Back in March I reviewed Watchlater, an iPad app that I described as “an Instapaper for video” in the way it allowed users to save videos for later viewing using a simple browser bookmarklet. Whereas nothing has changed concept-wise since the original release, the much-improved version 2.0 of Watchlater addresses pretty much every issue I had with 1.0, adding support for more video providers, a better interface, as well as a redesigned web app and iPhone version.
First off, Watchlater slashed the price of in-app credits (used as “minutes” to cache offline videos) to $0.99 for 150 minutes, and $2.99 to have an additional 300 minutes to cache videos from Vimeo, TED, FunnyOrDie, and many others (you can check out the full list here). Unfortunately, as I noted in my first review, YouTube videos still can’t be saved offline due to copyright issues, however the developers have worked on improving the way these videos are loaded in a new window, so that YouTube’s mobile player scales gracefully both on the iPhone or iPad. This is also true for Vimeo material, and I’ve noticed a general trend towards polishing the overall UI which includes folder icons on iOS, and a completely revamped web app that turns your video queue into something” nice” to look at.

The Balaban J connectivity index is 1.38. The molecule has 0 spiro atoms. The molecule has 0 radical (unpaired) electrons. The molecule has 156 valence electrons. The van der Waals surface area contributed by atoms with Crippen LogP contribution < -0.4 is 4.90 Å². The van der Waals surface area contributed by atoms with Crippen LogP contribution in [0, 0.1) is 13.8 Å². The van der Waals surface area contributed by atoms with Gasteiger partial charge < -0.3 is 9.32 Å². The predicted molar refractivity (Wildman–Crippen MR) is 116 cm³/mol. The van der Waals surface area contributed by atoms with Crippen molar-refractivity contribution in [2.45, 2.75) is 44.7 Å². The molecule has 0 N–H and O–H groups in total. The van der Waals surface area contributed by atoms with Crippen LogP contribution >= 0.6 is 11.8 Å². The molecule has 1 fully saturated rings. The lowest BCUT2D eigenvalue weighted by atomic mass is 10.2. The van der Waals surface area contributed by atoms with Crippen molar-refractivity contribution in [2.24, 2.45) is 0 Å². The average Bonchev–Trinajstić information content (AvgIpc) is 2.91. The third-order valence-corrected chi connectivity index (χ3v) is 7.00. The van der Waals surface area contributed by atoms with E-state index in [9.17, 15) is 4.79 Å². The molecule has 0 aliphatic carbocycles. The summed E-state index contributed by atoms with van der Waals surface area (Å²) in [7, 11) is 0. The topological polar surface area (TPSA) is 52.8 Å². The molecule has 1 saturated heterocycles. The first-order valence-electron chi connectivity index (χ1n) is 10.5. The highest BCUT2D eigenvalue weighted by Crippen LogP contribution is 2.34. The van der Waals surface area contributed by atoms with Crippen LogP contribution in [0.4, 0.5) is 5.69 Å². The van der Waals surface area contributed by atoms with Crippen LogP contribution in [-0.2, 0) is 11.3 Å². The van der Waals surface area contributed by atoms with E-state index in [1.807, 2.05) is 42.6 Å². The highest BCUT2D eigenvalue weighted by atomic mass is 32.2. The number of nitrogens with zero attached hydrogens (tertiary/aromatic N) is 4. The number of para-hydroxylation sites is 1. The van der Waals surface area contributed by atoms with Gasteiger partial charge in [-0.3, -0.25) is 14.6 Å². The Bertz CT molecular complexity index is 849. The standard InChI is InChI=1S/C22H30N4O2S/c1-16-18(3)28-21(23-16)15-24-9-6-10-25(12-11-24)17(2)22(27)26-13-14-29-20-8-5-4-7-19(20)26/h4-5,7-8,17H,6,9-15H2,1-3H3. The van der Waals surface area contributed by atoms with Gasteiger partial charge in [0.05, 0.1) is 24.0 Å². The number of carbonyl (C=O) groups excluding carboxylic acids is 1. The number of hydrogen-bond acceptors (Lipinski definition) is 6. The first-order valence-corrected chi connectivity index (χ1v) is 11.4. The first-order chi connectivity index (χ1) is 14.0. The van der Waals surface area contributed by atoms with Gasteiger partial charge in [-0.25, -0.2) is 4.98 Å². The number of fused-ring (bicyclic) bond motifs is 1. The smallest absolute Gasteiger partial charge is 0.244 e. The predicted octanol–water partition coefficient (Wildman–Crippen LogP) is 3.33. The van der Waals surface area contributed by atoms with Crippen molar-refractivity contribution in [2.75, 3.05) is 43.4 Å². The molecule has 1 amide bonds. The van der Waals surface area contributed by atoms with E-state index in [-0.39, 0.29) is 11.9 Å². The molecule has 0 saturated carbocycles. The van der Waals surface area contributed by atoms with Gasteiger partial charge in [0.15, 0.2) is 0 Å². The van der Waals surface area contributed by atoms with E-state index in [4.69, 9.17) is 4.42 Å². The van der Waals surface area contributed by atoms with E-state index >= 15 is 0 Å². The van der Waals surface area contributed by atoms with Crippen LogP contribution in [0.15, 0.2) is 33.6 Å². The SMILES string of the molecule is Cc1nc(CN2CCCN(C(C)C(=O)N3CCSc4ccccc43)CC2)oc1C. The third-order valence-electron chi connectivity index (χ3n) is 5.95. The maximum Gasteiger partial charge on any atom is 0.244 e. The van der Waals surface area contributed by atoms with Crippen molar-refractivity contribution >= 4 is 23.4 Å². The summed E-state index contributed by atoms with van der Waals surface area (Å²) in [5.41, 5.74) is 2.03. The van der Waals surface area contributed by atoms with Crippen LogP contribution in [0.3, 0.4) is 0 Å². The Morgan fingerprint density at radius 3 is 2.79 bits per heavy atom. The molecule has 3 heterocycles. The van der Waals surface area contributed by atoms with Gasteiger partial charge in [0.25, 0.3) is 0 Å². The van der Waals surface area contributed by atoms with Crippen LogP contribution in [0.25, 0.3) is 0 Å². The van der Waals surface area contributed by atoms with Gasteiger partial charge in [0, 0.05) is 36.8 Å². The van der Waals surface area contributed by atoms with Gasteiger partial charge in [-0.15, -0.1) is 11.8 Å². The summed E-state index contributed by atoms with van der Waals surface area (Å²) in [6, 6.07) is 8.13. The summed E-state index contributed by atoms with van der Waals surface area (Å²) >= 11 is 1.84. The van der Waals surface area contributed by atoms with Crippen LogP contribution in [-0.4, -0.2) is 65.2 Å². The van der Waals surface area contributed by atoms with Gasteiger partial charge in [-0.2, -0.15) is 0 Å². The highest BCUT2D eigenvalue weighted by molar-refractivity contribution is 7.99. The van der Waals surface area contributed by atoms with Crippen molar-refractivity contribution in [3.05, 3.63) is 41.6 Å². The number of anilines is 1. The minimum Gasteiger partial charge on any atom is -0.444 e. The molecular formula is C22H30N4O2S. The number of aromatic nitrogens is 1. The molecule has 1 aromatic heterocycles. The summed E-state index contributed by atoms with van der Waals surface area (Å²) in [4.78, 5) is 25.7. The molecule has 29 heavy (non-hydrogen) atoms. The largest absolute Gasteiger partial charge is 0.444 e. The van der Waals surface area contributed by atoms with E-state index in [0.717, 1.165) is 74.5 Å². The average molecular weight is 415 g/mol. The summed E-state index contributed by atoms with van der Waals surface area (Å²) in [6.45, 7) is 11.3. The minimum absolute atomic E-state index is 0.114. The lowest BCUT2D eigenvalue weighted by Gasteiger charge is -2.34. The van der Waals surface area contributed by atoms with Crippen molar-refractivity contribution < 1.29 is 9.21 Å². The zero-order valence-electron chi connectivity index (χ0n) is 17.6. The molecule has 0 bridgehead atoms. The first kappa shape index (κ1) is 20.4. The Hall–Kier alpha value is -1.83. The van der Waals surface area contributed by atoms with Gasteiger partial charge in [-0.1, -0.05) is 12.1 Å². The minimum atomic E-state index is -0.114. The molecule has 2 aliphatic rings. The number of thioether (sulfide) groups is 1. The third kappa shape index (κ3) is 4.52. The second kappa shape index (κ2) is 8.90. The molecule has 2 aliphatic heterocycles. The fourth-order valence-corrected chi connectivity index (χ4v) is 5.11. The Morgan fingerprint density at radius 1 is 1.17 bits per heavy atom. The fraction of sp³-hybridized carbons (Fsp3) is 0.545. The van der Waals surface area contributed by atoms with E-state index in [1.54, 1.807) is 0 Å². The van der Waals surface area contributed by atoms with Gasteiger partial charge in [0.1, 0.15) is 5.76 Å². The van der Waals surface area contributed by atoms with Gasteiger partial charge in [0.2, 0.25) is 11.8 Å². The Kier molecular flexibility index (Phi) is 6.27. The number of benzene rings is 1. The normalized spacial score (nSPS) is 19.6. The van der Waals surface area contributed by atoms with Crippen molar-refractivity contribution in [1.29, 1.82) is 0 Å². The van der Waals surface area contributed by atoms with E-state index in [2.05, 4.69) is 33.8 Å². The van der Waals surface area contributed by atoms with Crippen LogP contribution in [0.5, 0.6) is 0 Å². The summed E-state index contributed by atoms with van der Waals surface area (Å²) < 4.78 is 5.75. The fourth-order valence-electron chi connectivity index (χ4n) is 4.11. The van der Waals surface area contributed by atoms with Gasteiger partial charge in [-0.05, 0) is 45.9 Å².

Videos from iOS devices can now be moved around folders, shared on Facebook and Twitter or forwarded to Safari, whilst the web app allows you to edit and manage folders, “search the web and add instantly”, or switch from list to grid view.
Perhaps the biggest change in version 2.0, iPhone app aside, is the inclusion of Twitter, Facebook and Google Reader as sources for your videos. The new “connect & collect” feature lets you automatically build a video queue based on videos found in your Twitter and Facebook timelines or Google Reader feeds — whereas the “normal” Watchlater experience requires you to manually use a bookmarklet to “curate” videos you want to save for later, this new functionality will aggregate all videos related to your accounts, with the downside being that perhaps you don’t want any kind of video to show up in Watchlater. You can delete these videos, obviously, but it’d be nice to have filtering options to make sure that only some videos get forwarded to Watchlater. Speaking of the bookmarklet, it now works much better with videos embedded on web pages, and it supports more providers.
Watchlater is my favorite app to collect and organize videos I don’t have time to check out right away. You can get the app for free on the App Store, and unlock minutes through in-app purchases.
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